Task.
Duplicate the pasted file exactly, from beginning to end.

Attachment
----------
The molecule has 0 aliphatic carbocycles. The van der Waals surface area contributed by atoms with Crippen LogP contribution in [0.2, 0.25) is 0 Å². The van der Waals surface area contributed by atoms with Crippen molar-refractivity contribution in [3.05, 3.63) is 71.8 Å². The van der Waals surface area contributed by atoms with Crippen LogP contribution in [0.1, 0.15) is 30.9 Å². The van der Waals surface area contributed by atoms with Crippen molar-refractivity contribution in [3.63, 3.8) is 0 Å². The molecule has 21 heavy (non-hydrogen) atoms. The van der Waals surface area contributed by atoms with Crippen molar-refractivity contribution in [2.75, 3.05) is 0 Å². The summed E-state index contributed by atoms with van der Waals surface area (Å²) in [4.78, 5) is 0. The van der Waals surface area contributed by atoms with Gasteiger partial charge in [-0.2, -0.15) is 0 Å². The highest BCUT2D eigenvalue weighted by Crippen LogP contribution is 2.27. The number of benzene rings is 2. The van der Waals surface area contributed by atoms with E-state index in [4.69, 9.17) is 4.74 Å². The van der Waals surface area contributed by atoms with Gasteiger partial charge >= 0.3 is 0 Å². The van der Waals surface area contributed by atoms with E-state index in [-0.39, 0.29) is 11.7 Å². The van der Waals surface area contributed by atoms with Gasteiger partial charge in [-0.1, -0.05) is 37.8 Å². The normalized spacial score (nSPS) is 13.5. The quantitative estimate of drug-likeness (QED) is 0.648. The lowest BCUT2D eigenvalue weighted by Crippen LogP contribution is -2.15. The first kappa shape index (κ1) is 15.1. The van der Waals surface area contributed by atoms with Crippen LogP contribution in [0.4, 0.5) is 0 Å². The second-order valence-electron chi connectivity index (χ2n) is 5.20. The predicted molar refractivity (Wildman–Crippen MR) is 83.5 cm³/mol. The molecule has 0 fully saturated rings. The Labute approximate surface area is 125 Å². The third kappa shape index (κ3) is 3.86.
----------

The molecule has 0 aliphatic carbocycles. The van der Waals surface area contributed by atoms with Crippen LogP contribution in [0.2, 0.25) is 0 Å². The van der Waals surface area contributed by atoms with Crippen molar-refractivity contribution in [3.05, 3.63) is 71.8 Å². The van der Waals surface area contributed by atoms with Crippen LogP contribution in [0.1, 0.15) is 30.9 Å². The van der Waals surface area contributed by atoms with Crippen molar-refractivity contribution in [3.63, 3.8) is 0 Å². The molecule has 21 heavy (non-hydrogen) atoms. The van der Waals surface area contributed by atoms with Crippen molar-refractivity contribution in [2.75, 3.05) is 0 Å². The summed E-state index contributed by atoms with van der Waals surface area (Å²) in [4.78, 5) is 0. The van der Waals surface area contributed by atoms with Gasteiger partial charge in [-0.2, -0.15) is 0 Å². The highest BCUT2D eigenvalue weighted by Crippen LogP contribution is 2.27. The number of benzene rings is 2. The van der Waals surface area contributed by atoms with E-state index in [4.69, 9.17) is 4.74 Å². The van der Waals surface area contributed by atoms with Gasteiger partial charge >= 0.3 is 0 Å². The van der Waals surface area contributed by atoms with E-state index in [-0.39, 0.29) is 11.7 Å². The van der Waals surface area contributed by atoms with Gasteiger partial charge in [-0.1, -0.05) is 37.8 Å². The normalized spacial score (nSPS) is 13.5. The quantitative estimate of drug-likeness (QED) is 0.648. The lowest BCUT2D eigenvalue weighted by Crippen LogP contribution is -2.15. The first kappa shape index (κ1) is 15.1. The van der Waals surface area contributed by atoms with Crippen LogP contribution in [0.4, 0.5) is 0 Å². The second-order valence-electron chi connectivity index (χ2n) is 5.20. The predicted molar refractivity (Wildman–Crippen MR) is 83.5 cm³/mol. The molecule has 0 fully saturated rings. The Labute approximate surface area is 125 Å². The third kappa shape index (κ3) is 3.86.